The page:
Brown petitioned the Tax Court and filed a motion for summary judgment, contending that his OIC was deemed accepted under Code Sec. 7122(f). He argued that when an OIC is submitted in a CDP case, only a notice of determination from Appeals can terminate the 24-month period. This argument was similar to the one Brown offered in Brown II and Brown III, but Brown sought to distinguish those cases on the theory that the COIC unit's return letter and the SO's notice of determination were both issued there within a span of two years. Brown further argued that the Tax Court should reconsider its holding in Brown II. He asserted that the Laguna Group's decision to return the OIC was "procedurally meaningless" and that OICs in CDP cases are governed exclusively by Code Sec. 6330(c), which requires a final determination by Appeals.


The Tax Court held that Brown's OIC was rejected for purposes of Code Sec. 7122(f) in November 2018, when the Laguna Group closed the file and returned the OIC to Brown. Because Brown's OIC was rejected within 24 months of submission, the court held that it was not deemed accepted under Code Sec. 7122(f). The court further held that the time during which Appeals reviews the return of an OIC is not included as part of the 24-month deemed acceptance period of Code Sec. 7122(f).

The court found that under Reg. Sec. 301.712-1(d)(2), an OIC becomes "pending" when it is accepted for processing, but if the IRS subsequently determines that the offer was unprocessable or nonreviewable for other reasons, the offer may be returned to the taxpayer. Further, the court noted that under Rev. Proc. 2003-71, an offer "will not be deemed to be accepted" if it is rejected or returned to the taxpayer within 24 months of submission. The procedure further states that, if the taxpayer requests review of the rejection, the period during which Appeals considers a rejected OIC is not included as part of the 24-month period.

According to the court, this outcome is the same under the regulations governing rejections outside the CDP context. The court explained that, under Reg. Sec. 301.7122-1(f)(1), a rejection of an OIC ordinarily includes a written notice explaining the decision and providing the right to seek review in Appeals. But the court found that it is the initial rejection, not the final determination by Appeals, that is relevant for purposes of Code Sec. 7122(f). The court found that under Notice 2006-68, the initial rejection terminates the 24-month period because the offer was rejected by the IRS within the meaning Code Sec. 7122(f) prior to consideration of the offer by Appeals. In other words, as provided in Notice 2006-68, the period during which Appeals considers a rejected OIC is not included as part of the 24-month period.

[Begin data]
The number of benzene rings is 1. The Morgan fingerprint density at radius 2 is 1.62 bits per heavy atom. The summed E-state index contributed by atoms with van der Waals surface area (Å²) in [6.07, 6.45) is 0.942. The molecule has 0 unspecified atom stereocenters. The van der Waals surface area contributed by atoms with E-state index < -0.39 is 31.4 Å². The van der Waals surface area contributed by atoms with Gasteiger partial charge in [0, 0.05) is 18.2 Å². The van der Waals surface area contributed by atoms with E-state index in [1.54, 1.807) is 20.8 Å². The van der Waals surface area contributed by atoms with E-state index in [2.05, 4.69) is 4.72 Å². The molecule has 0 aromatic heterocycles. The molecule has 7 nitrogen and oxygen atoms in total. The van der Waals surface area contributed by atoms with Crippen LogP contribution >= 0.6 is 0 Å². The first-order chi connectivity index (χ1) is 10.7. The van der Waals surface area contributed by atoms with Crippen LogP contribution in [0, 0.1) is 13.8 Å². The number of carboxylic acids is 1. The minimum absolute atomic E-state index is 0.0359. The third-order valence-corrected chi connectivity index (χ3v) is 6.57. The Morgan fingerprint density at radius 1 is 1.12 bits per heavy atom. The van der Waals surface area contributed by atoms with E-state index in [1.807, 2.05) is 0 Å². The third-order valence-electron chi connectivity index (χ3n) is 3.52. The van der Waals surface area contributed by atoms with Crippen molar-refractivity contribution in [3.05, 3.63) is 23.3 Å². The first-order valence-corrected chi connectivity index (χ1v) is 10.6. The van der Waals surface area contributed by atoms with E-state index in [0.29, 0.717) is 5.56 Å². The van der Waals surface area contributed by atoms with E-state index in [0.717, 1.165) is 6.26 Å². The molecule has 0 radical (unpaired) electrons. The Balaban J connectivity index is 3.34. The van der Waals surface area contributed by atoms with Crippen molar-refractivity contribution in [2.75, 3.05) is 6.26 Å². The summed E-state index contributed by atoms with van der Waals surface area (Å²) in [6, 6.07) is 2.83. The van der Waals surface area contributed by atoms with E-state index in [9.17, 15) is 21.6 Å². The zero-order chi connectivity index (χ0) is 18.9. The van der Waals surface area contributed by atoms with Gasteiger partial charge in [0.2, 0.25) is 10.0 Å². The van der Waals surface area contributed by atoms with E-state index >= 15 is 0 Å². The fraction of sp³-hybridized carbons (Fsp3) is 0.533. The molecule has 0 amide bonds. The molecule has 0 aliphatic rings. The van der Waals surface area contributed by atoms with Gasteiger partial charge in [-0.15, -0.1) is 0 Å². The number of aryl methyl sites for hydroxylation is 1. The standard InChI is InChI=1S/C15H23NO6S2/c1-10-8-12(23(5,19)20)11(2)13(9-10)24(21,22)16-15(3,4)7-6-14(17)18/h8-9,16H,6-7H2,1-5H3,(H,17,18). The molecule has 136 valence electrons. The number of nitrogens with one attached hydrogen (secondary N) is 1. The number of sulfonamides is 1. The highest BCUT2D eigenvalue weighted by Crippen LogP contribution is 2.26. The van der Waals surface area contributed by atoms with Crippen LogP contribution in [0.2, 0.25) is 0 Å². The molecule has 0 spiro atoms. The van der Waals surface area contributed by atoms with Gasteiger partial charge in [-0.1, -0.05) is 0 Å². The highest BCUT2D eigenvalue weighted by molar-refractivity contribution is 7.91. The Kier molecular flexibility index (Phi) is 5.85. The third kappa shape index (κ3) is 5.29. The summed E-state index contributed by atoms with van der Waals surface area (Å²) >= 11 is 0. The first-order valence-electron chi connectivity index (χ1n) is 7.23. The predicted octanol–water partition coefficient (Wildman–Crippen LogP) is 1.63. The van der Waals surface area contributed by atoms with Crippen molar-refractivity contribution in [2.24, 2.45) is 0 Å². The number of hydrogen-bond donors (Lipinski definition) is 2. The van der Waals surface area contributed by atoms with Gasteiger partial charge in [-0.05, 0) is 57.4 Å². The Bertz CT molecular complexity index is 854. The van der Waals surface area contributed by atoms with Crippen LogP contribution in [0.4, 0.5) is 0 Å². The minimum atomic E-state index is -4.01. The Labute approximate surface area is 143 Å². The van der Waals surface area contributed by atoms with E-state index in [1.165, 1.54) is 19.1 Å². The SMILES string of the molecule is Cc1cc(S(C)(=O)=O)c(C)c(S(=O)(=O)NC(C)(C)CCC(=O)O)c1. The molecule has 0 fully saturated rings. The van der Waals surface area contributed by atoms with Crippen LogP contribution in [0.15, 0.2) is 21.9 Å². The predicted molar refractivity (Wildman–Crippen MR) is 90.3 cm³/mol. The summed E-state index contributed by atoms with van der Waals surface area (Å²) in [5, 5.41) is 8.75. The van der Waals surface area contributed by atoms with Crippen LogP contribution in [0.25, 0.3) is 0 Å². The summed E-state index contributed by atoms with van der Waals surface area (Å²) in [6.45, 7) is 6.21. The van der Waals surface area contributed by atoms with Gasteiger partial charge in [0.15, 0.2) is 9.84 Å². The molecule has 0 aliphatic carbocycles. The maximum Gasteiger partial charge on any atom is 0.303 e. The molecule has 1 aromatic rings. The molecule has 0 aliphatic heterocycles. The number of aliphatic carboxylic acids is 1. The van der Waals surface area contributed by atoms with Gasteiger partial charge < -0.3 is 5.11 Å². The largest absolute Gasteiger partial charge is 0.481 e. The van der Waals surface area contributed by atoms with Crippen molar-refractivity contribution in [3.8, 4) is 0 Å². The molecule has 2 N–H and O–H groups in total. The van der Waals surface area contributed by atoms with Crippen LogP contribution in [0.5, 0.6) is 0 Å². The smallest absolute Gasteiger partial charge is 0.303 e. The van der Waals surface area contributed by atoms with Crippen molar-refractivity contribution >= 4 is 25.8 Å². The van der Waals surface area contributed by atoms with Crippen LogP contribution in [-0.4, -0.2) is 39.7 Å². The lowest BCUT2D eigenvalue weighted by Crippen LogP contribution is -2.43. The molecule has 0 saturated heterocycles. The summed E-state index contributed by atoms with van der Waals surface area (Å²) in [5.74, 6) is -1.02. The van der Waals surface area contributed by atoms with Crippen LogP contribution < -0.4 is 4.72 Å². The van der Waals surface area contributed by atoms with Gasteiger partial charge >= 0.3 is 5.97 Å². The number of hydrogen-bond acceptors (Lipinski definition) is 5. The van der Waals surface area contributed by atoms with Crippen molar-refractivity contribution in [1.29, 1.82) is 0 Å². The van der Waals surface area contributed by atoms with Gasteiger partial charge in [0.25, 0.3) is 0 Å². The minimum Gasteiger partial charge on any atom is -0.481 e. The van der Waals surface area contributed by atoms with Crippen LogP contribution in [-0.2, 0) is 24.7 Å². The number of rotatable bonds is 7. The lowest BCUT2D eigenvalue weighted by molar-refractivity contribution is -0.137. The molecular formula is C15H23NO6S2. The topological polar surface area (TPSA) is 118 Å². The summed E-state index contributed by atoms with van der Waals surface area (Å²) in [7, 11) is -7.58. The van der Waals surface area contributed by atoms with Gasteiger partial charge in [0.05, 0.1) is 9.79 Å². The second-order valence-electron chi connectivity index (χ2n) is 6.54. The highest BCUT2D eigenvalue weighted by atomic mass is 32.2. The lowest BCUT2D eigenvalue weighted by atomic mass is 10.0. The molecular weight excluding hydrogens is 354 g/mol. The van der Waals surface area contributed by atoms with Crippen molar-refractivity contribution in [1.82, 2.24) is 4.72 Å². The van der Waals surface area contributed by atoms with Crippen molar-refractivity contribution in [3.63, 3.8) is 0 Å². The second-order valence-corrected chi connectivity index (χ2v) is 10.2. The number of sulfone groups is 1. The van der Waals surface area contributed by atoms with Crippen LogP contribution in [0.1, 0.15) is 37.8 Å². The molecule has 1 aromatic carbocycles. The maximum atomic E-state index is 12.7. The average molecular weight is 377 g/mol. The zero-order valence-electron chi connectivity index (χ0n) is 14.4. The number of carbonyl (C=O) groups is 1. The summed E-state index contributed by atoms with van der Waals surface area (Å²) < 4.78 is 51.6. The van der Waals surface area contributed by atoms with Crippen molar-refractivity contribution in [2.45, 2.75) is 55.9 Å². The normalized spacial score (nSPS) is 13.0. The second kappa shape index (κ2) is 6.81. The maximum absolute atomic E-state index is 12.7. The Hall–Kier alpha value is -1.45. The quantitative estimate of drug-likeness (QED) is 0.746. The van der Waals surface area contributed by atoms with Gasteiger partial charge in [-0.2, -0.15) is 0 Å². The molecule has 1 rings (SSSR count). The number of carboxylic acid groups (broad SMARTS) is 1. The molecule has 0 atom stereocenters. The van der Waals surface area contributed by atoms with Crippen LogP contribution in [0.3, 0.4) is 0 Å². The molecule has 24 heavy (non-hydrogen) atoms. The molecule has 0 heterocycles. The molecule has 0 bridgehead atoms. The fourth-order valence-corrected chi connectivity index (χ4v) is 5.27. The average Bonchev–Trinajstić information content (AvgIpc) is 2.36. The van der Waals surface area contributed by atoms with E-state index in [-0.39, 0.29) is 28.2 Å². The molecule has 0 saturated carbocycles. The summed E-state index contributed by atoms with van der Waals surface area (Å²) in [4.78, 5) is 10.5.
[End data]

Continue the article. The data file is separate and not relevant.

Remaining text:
The court disagreed with Brown's attempt to distinguish Brown II and Brown III on the basis that in those cases, the COIC unit's return letter and the SO's notice of determination were both issued with two years; the court said that it did not see how this distinction helped Brown. The holdings of both Brown II and Brown III, the court said, clearly identified the terminating event as the COIC unit's return of the offer, not the SO's notice of determination. The court also rejected Brown's reliance on Code Sec. 6330(c). The court found that this argument was meritless because it confused two kinds of finality: the administrative return of an OIC, which terminates the 24-month period under Code Sec. 7122(f), and the notice of determination, which terminates the CDP proceeding under Code Sec. 6330. In the court's view, Brown was essentially arguing that Code Sec. 6330 overrides the outcome dictated by Code Sec. 7122(f), and the court found that this assertion ignored Reg. Sec. 301.7122-1, Brown II, Brown III, and Notice 2006-68, all of which confirm that the IRS's initial decision to return an OIC is the event that terminates that 24-month deemed acceptance period.

For a discussion of offers in compromise, see Parker Tax ¶263,165.

Disclaimer: This publication does not, and is not intended to, provide legal, tax or accounting advice, and readers should consult their tax advisors concerning the application of tax laws to their particular situations. This analysis is not tax advice and is not intended or written to be used, and cannot be used, for purposes of avoiding tax penalties that may be imposed on any taxpayer. The information contained herein is general in nature and based on authorities that are subject to change. Parker Tax Publishing guarantees neither the accuracy nor completeness of any information and is not responsible for any errors or omissions, or for results obtained by others as a result of reliance upon such information. Parker Tax Publishing assumes no obligation to inform the reader of any changes in tax laws or other factors that could affect information contained herein.